It may sound unlikely that a person with a criminal history that bars them from owning a gun in California would try to legally purchase one. But it happens. A lot.
California’s Department of Justice denied permits to 7,500 people last year who applied to purchase guns from a licensed dealer. More than half failed the state’s mandatory background check because of a domestic violence restraining order, misdemeanor or felony conviction, or because they’re wanted fugitives.
“They don’t get the gun. It’s as simple as that.” says Justice Department spokeswoman Michelle Gregory. "We notify the dealer so that they don’t release [a gun] to them and they can’t pick it up.”
They don’t get the weapon, but are they prosecuted for trying to attain it? State Senator Roderick Wright (D-LA) thinks they should be.
“Something in the milk ain’t white, but it's not being pursued,” said Wright at a legislative hearing earlier this year on gun control.
Wright confronted Justice Department agent Steve Lindley during the hearing.
“How many people have we busted for that?” Wright asked.
Lindley's reply: “Not enough.”
Lindley said the Justice Department lacks enough agents to bust the thousands of illegal gun permit applicants each year. So it sends a letter to the District Attorney and law enforcement officials in the city where the customer tried to purchase the gun.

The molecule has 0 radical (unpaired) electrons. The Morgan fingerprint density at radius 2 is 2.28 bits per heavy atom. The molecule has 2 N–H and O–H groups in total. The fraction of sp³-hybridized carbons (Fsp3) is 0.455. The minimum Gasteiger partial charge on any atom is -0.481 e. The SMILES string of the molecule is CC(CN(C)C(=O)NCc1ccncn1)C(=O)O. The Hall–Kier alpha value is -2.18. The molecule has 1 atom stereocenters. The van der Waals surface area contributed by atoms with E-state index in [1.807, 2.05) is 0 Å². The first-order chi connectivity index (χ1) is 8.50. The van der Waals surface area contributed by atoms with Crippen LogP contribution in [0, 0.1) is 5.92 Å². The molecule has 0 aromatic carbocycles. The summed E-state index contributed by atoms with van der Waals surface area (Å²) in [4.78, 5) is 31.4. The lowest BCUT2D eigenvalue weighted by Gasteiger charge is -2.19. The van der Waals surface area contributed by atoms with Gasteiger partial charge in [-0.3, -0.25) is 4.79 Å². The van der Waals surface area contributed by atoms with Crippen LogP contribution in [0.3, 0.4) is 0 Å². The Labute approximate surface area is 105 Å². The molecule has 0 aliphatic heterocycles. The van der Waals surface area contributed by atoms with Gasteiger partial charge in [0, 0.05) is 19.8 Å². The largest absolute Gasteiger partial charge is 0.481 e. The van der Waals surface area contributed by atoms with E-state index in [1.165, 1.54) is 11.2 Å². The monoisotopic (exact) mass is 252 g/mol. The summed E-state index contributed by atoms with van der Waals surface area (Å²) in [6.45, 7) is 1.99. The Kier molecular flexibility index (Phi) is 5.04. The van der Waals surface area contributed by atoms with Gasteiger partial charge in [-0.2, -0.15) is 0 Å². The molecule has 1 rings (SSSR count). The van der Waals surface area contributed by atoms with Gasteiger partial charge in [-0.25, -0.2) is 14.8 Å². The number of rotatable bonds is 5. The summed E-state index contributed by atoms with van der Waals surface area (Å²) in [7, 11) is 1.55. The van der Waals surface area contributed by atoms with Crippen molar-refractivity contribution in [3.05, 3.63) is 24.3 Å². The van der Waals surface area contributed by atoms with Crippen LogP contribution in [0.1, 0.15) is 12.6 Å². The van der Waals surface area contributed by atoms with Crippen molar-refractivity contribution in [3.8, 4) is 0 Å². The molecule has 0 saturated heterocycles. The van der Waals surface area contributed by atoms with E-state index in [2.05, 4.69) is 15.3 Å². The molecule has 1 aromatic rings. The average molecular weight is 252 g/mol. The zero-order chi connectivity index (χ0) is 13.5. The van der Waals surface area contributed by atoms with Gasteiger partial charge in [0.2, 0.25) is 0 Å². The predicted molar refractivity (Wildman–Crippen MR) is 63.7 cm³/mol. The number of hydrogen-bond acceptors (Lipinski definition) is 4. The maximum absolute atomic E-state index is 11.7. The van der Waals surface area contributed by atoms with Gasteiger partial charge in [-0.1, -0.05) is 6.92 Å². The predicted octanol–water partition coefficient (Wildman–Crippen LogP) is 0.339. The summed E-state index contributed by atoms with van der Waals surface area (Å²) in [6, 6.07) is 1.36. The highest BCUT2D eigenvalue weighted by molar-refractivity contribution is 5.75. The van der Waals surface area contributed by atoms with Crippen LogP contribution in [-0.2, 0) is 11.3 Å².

Covina Police Chief Kim Raney, who heads the California Police Chiefs Association, thinks it's unlikely — at best — that his members would pursue such matters further.
“Police chiefs are all on board to take guns away from prohibited people," Raney says, "I’m not sure they’re going to go after somebody when the transaction didn’t take place.”
Raney says one obstacle is that the Justice Department doesn’t immediately disclose the reason why the gun permit was denied, so law enforcement would have to invest time just to find out if the denial is worth pursuing.
Raney says the odds of being able to make an arrest are also low because people can apply to purchase a handgun anywhere in the state.
“You could have somebody from Northern California down in Southern California trying to purchase a gun," Raney observes. "If that transaction’s denied, it’s really not realistic that law enforcement’s going to use its resources to try and track that person down.”
“The intent of the law, obviously, is not just to catch people, it’s to prevent violence,” says Garen Wintemute of the UC Davis Violence Prevention Research Program.
Wintemute says while California’s criminal justice system may lack the resources to arrest, prosecute and detain everyone who breaks the law by trying to purchase a gun, studies show the background checks and denial of gun sales still deter criminals:
“Among people who are affected, this kind of policy drops rates of crime and violence by 25-30 percent” Wintemute says. “That’s a big effect.”
Even if California had enough police and jails and prosecutors to put all these people away—Wintemute thinks criminal justice experts would likely agree the best use of those resources would be to focus on the minority of the population that commits the most serious violence. He says, usually those are people law enforcement knows well and are watching.